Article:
"The Pipeline Embolization Device offers neurointerventional surgeons an alternative to open surgery or placement of materials such as coils or a liquid embolic when treating carotid artery brain aneurysms," said Christy Foreman, acting director, Office of Device Evaluation, Center for Devices and Radiological Health.
As part of the approval process, the FDA reviewed results from a study that followed 108 patients between ages 21 and 75 who had a large or giant aneurysm with no discernable neck in certain sections of the internal carotid artery. Results showed that one year after implantation 70 percent of aneurysms remained blocked off without significant narrowing (stenosis) of the section of the artery treated with the Pipeline device.
The same study tracked adverse events associated with the Pipeline and showed that ten strokes occurred in 9 patients in the year after treatment, significantly less than the 20 percent rate expected for this condition. Patients also experienced minor adverse events such as headache, bleeding, nausea and vision problems.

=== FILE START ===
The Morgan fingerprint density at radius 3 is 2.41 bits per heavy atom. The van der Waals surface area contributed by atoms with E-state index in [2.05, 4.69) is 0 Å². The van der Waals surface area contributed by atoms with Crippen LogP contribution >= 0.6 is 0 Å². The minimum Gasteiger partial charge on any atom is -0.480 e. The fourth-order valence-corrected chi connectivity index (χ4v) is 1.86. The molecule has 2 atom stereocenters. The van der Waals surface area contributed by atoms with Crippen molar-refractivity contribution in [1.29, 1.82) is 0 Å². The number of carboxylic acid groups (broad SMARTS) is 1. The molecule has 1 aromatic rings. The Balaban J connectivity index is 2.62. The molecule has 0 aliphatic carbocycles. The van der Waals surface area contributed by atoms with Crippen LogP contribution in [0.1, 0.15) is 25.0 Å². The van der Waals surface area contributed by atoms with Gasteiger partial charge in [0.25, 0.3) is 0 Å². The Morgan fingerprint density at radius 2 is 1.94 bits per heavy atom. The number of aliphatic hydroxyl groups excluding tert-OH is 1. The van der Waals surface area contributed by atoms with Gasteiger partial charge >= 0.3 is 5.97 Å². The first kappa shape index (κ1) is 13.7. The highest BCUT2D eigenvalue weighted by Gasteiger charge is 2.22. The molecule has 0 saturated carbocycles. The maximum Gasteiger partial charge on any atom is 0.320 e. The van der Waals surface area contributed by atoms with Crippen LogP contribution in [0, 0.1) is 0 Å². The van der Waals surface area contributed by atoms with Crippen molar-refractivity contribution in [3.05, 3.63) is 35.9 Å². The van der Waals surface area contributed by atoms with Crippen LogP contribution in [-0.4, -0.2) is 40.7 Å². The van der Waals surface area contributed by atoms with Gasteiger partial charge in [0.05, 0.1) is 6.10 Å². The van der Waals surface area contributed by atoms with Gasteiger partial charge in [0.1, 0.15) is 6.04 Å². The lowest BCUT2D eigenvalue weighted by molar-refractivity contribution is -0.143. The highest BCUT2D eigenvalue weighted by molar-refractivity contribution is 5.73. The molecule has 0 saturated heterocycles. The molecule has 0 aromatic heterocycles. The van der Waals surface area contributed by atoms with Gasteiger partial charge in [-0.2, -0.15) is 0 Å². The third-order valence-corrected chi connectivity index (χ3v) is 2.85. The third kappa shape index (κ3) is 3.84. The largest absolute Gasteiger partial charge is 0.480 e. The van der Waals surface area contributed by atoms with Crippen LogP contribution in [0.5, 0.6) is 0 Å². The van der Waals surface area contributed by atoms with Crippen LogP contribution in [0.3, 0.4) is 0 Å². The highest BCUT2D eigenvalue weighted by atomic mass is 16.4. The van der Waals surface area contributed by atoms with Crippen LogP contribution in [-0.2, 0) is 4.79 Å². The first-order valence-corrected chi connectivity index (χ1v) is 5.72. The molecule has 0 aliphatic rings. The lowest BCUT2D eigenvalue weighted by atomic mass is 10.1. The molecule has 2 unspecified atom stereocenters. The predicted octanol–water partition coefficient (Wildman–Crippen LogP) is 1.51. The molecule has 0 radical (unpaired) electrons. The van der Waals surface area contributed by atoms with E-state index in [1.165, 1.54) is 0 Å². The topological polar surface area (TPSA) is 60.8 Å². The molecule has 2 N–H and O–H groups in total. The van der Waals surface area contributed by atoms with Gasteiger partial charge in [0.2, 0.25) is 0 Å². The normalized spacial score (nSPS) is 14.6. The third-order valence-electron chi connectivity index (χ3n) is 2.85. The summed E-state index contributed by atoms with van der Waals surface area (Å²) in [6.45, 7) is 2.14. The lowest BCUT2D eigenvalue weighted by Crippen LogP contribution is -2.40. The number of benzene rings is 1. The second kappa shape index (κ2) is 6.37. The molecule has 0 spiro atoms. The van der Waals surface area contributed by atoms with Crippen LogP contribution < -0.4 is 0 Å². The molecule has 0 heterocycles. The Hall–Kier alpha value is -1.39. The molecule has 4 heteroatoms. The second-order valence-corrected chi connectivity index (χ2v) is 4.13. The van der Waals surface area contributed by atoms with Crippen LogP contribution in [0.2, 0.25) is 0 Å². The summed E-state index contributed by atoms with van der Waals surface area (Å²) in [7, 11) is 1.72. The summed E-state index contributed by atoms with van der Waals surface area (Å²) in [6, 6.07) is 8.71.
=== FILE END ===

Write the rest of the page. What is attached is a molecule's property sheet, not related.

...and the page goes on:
The Pipeline should not be used in patients with an active infection or patients who cannot take antiplatelet therapy (medication that interferes with blood clotting), such as aspirin. Patients should receive adequate antiplatelet therapy prior to surgery to place the Pipeline. The Pipeline device should not be used to treat an aneurysm with a stent previously placed across its neck.
The Pipeline Embolization Device is manufactured by ev3 of Menlo Park, Calif.
For more information:
FDA: Medical Devices
FDA: Device Approval and Clearance http://www.fda.gov/M
|SOURCE U.S. Food and Drug Administration|
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